I’m so very proud of you!! I know it sounds silly, but this is something I’ve had to help teach myself, too! Mr. T does love going to get a pedicure (I started this, he gets at least one a year to clean up those little boy toes) but I won’t let him have a color on his toes – he can have clear polish if he wants. But why? Why do I care? Because “boys don’t paint their nails.” But they do! And so, I learned it was okay. I’m still a work in progress – and probably always will be when it comes to being a mom, but I’m super proud of you! And a bit jealous that you learned the lesson earlier than I did ! 🙂

    • January 14, 2014 at 12:17 pm

      I’m still learning! And I know that I’ll mess up more than once. Some of those cultural constructs are pretty imbedded in my psyche, I’m sure. But Noah is teaching me all the time. And my girls are doing the same. It’s funny how much we learn from our kids, when the expectation is that we do the teaching. We’re all works in progress–no doubt about it! Pedis for everyone 🙂 You rock!

  3. January 14, 2014 at 10:14 am

    I adore your writing, Emily. This is a beautiful story and your words bring it together in such a real and touching way. The pink shoes ROCK! I don’t have boys, but I think it’s probably easier said than done. As a mom of girls, I think every boy should have a doll in a stroller, painted nails and pink shoes if that is what they enjoy. It sounds a little trickier though when you are actually going through it. From where I am standing, it looks like you found the perfect pink shoes for an awesome little boy:).

    • January 14, 2014 at 12:26 pm

      Oh, Lisa! Thank you so much! It is easier said than done…and I know it shouldn’t be, but it is. Like I said to Kate there are cultural and social constructs imbedded in my psyche that I have to let go. My little ones are teaching me to do that, which is bizarre because I thought I would be the one teaching them that lesson. Thanks so much for your support and for reading and commenting! I really appreciate it!

  4. January 14, 2014 at 11:31 am

    I love this so much! All of my boys went through a phase where they loved pink. It is such a vibrant, fun color – why not?! And your house doesn’t need to be genderless as you say it’s not. But I think you are doing something wonderful in encouraging your children to explore everything – even if it means girls in the dirt and boys with painted toenails. Childhood is a time for discovery!

  5. Cathy
    January 14, 2014 at 11:52 am

    You have eloquently written on a subject I have always felt strongly about. Let’s not pigeon-hole our sons or daughters. That this is easier said than done goes without saying. Kudos to you and your husband for raising a son with the inner strength and self-knowledge to be “comfortable in his own shoes” or sneakers!

  6. January 14, 2014 at 12:10 pm

    My son loves to dress up like a princess and carry a purse around. He also loves to dress up like a Jedi Knight and slay bad guys with his light sabre. I love that he can be completely entertained with either one!

    Three cheers for a kid who knows what he likes and won’t cave to peer pressure!

  7. January 14, 2014 at 12:52 pm

    Thanks for writing this Emily. I don’t what it is about your writing that always seems to make my eyes water.

    In my 10 year old son’s school apparently pink is growing as a boy’s color, but I’m happy to say that he, and to some extent his 6 year old sister, have concluded on their own “there are no boy’s or girl’s colors.”

  8. January 14, 2014 at 12:54 pm

    Thanks for writing this Emily. I don’t know what it is about your writing that always seems to make my eyes water.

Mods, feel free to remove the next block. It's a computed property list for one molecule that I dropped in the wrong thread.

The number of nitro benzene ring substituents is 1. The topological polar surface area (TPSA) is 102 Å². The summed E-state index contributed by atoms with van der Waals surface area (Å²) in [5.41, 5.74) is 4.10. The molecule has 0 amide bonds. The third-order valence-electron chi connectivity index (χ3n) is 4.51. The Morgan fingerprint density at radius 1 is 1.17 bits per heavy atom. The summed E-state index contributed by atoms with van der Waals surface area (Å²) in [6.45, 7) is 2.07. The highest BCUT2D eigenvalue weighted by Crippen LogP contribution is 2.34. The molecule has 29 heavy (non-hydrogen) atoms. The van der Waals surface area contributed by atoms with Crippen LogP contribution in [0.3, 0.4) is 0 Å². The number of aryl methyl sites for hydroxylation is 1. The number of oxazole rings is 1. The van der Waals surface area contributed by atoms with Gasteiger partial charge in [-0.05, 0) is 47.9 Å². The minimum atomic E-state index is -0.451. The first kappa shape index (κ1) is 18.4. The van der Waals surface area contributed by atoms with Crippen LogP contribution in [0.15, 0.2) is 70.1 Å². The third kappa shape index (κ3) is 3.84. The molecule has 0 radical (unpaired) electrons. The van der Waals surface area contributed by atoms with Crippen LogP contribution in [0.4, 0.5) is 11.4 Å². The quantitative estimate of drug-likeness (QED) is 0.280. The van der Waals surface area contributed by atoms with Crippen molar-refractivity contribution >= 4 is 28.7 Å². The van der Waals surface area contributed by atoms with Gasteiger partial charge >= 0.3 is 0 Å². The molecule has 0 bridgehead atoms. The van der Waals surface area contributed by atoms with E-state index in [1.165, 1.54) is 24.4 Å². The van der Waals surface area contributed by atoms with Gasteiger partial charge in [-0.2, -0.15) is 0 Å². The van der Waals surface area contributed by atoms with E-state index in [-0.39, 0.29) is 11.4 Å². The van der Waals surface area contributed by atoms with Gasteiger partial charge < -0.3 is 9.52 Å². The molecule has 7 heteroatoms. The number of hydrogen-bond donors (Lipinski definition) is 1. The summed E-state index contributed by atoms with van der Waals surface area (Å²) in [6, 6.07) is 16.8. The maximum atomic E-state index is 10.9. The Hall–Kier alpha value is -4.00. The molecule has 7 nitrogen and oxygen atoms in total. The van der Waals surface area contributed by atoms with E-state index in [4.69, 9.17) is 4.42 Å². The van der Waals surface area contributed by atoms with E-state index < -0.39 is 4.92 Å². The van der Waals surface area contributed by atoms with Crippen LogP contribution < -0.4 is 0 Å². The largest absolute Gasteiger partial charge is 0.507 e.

In my 10 year old son’s school apparently pink is growing as a boy’s color, but I’m happy to say that he, and to some extent his 6 year old sister, have concluded on their own that “there are no boy’s or girl’s colors.”

    • January 14, 2014 at 1:16 pm

      Eric, thank you so very much! I love that your kids say that about color! They’ll probably grow up to say that about a lot of things, which is wonderful. You are definitely doing something right in my opinion 🙂 Thank you again for reading and commenting!

  9. Michelle
    January 14, 2014 at 9:29 pm

    I just can’t get enough of this, and I think I love you even MORE(not sure that is actually possible) every time I read this. So perfect! Love and admire your amazing writing talent, my friend.

  10. January 14, 2014 at 9:53 pm

    This very topic came up in our house yesterday. I’m not happy with how I handled it because it is such a tough topic. I can’t thank you enough for writing this.

    • February 1, 2014 at 9:05 pm

      It is a tough topic, but like so many other things in my life, my kids are showing me the way. Thank you for reading and commenting.

  11. Ashley F
    January 27, 2014 at 1:49 pm

    I agree with Eric. Something very special about your writing. It brought tears to my eyes too. Way to go with the pink sneakers. Boys and girls can ROCK any color!!!!

    • February 1, 2014 at 9:04 pm

      Thank you for your kind comment. I truly appreciate you stopping by 🙂

  12. January 29, 2014 at 3:55 pm

    I love that you did this post! I have just written about gender neutral and peoples opinions on it. Pink can be for boys, but lets be honest we are so ingrained to believe its not by the media that we all do exactly the same as what you did in the shop!!

    Please check out my blog, tobyandroo.com and let me know what you think 🙂

  13. February 5, 2014 at 9:26 pm

    This is awesome on so many levels! First and most superficially, you passed on your love for sweet ass kicks to your son. Both yours and his are awesome. Second, I absolutely love that your son knows what he likes and makes no apology when others disagree…SUCH an admirable quality that will take him very far in life…further than anybody who tries to follow the herd. And third, good for you and his dad for allowing him to express himself. I intend to do the same and have no intention of forcing gender stereotypes on my boy or my girl. She is 6 and he is 2.5.

  14. February 21, 2014 at 7:19 am

    Reblogged this on Growing Up and commented:
    Wow. I absolutely love this post. 🙂